How to Survive a 1,000-Foot Fall

Illustration for article titled How to Survive a 1,000-Foot Fall

British climber Adam Potter fell 1,000 feet down the side of a mountain in the Scottish Highlands. A helicopter crew found him half an hour later, standing on his feet reading a map. How did he survive?

Potter was climbing a mountain called Sgurr Choinnich Mor with his girlfriend, two friends, and his dog when he slipped on the snow and rolled down a "rough scree slope," over three hundred-foot-high cliffs, and finally onto a boulder, which he thinks may have knocked him out.

So what do you do if you fall off a freaking mountain? One thing you can do is never even start climbing a mountain, in the first place. But, if you make that crucial mistake, you can do what Potter did:

  • Make sure you climb a mountain with lots of deep, heavy snow to help soften your fall
  • Stay alert while you fall, or at least, for the first couple cliffs, so you can slow your descent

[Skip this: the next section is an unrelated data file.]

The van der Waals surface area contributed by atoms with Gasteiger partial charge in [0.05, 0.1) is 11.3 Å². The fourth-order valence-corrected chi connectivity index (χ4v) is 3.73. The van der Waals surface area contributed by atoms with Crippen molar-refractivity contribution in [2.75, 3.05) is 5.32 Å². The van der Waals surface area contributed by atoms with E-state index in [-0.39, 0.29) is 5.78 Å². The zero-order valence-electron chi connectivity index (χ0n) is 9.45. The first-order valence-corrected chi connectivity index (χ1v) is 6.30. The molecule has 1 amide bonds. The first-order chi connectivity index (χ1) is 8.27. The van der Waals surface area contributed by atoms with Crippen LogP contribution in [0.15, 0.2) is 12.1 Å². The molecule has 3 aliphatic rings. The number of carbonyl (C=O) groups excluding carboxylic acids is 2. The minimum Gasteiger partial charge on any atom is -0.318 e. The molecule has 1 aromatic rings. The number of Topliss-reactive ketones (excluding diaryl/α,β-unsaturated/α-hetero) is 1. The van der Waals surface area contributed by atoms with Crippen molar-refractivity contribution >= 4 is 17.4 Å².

• Just have the best goddamn luck in the world

Royal Navy rescue helicopters found Potter on his boulder, looking at his map, which is seriously bad-ass. Actually, at first, they assumed that since he was alive he was a different hiker altogether, but were able to piece it together thanks to the trail of mountaineering crap he'd left behind:

"It seemed impossible. So we retraced our path back up the mountain and, sure enough, there were bits of his kit in a vertical line all the way up where he had obviously lost them during the fall. It was quite incredible. He must have literally glanced off the outcrops as he fell, almost flying," [said Lieutenant Tim Barker]


Potter, who apparently didn't learn his lesson, is heading off to climb Everest in two months.

[Guardian; image via Getty]

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